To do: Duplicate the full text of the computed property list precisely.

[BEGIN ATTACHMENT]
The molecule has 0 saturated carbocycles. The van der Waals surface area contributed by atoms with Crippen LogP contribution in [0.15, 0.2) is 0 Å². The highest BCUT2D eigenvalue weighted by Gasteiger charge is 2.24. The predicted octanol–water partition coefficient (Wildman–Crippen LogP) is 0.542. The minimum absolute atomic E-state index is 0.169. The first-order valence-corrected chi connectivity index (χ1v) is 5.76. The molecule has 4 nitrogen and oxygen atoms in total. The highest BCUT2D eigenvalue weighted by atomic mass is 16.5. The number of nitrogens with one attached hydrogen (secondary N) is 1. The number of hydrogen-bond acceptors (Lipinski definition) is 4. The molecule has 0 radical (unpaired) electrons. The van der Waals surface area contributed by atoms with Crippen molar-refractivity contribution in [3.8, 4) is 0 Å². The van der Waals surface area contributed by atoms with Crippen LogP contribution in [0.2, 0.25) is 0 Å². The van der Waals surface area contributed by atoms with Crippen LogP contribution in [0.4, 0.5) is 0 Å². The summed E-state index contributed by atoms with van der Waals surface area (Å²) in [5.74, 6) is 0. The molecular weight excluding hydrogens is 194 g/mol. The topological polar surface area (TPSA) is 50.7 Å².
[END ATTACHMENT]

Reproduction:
The molecule has 0 saturated carbocycles. The van der Waals surface area contributed by atoms with Crippen LogP contribution in [0.15, 0.2) is 0 Å². The highest BCUT2D eigenvalue weighted by Gasteiger charge is 2.24. The predicted octanol–water partition coefficient (Wildman–Crippen LogP) is 0.542. The minimum absolute atomic E-state index is 0.169. The first-order valence-corrected chi connectivity index (χ1v) is 5.76. The molecule has 4 nitrogen and oxygen atoms in total. The highest BCUT2D eigenvalue weighted by atomic mass is 16.5. The number of nitrogens with one attached hydrogen (secondary N) is 1. The number of hydrogen-bond acceptors (Lipinski definition) is 4. The molecule has 0 radical (unpaired) electrons. The van der Waals surface area contributed by atoms with Crippen molar-refractivity contribution in [3.8, 4) is 0 Å². The van der Waals surface area contributed by atoms with Crippen LogP contribution in [0.2, 0.25) is 0 Å². The van der Waals surface area contributed by atoms with Crippen LogP contribution in [0.4, 0.5) is 0 Å². The summed E-state index contributed by atoms with van der Waals surface area (Å²) in [5.74, 6) is 0. The molecular weight excluding hydrogens is 194 g/mol. The topological polar surface area (TPSA) is 50.7 Å².